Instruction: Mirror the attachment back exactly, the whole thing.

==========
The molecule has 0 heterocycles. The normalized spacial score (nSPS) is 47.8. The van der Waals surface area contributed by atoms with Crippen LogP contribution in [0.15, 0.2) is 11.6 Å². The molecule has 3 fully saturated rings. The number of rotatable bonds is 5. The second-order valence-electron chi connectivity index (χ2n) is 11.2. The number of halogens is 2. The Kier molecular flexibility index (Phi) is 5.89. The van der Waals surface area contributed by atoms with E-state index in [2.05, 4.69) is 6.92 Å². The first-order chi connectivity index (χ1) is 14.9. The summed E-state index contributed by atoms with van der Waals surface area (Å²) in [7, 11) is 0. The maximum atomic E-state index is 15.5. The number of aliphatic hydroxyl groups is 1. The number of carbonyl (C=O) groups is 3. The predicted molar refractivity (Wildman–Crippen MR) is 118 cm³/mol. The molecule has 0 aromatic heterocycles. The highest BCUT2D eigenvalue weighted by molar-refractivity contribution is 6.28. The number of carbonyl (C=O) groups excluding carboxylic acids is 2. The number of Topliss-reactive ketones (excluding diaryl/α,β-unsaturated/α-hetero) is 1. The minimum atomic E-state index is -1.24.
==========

The molecule has 0 heterocycles. The normalized spacial score (nSPS) is 47.8. The van der Waals surface area contributed by atoms with Crippen LogP contribution in [0.15, 0.2) is 11.6 Å². The molecule has 3 fully saturated rings. The number of rotatable bonds is 5. The second-order valence-electron chi connectivity index (χ2n) is 11.2. The number of halogens is 2. The Kier molecular flexibility index (Phi) is 5.89. The van der Waals surface area contributed by atoms with E-state index in [2.05, 4.69) is 6.92 Å². The first-order chi connectivity index (χ1) is 14.9. The summed E-state index contributed by atoms with van der Waals surface area (Å²) in [7, 11) is 0. The maximum atomic E-state index is 15.5. The number of aliphatic hydroxyl groups is 1. The number of carbonyl (C=O) groups is 3. The predicted molar refractivity (Wildman–Crippen MR) is 118 cm³/mol. The molecule has 0 aromatic heterocycles. The highest BCUT2D eigenvalue weighted by molar-refractivity contribution is 6.28. The number of carbonyl (C=O) groups excluding carboxylic acids is 2. The number of Topliss-reactive ketones (excluding diaryl/α,β-unsaturated/α-hetero) is 1. The minimum atomic E-state index is -1.24.